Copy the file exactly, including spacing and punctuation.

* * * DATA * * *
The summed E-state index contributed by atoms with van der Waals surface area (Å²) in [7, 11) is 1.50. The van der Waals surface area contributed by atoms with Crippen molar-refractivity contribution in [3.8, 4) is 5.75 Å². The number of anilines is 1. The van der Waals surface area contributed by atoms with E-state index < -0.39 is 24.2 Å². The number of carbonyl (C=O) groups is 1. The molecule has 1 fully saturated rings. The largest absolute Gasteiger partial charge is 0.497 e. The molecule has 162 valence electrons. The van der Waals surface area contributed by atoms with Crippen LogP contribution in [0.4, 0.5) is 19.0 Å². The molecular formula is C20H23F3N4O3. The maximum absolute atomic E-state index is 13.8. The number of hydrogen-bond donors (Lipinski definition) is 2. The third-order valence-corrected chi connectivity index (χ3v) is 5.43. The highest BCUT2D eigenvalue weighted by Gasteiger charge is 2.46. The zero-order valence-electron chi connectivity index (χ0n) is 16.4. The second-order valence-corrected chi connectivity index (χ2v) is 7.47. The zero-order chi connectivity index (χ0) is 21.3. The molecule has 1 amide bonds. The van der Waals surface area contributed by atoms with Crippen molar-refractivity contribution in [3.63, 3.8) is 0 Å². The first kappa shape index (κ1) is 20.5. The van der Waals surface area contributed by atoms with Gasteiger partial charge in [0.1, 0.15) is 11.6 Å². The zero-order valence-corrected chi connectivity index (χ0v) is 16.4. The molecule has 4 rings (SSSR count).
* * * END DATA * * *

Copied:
The summed E-state index contributed by atoms with van der Waals surface area (Å²) in [7, 11) is 1.50. The van der Waals surface area contributed by atoms with Crippen molar-refractivity contribution in [3.8, 4) is 5.75 Å². The number of anilines is 1. The van der Waals surface area contributed by atoms with E-state index < -0.39 is 24.2 Å². The number of carbonyl (C=O) groups is 1. The molecule has 1 fully saturated rings. The largest absolute Gasteiger partial charge is 0.497 e. The molecule has 162 valence electrons. The van der Waals surface area contributed by atoms with Crippen LogP contribution in [0.4, 0.5) is 19.0 Å². The molecular formula is C20H23F3N4O3. The maximum absolute atomic E-state index is 13.8. The number of hydrogen-bond donors (Lipinski definition) is 2. The third-order valence-corrected chi connectivity index (χ3v) is 5.43. The highest BCUT2D eigenvalue weighted by Gasteiger charge is 2.46. The zero-order valence-electron chi connectivity index (χ0n) is 16.4. The second-order valence-corrected chi connectivity index (χ2v) is 7.47. The zero-order chi connectivity index (χ0) is 21.3. The molecule has 1 amide bonds. The van der Waals surface area contributed by atoms with Crippen molar-refractivity contribution in [3.63, 3.8) is 0 Å². The first kappa shape index (κ1) is 20.5. The van der Waals surface area contributed by atoms with Gasteiger partial charge in [0.1, 0.15) is 11.6 Å². The zero-order valence-corrected chi connectivity index (χ0v) is 16.4. The molecule has 4 rings (SSSR count).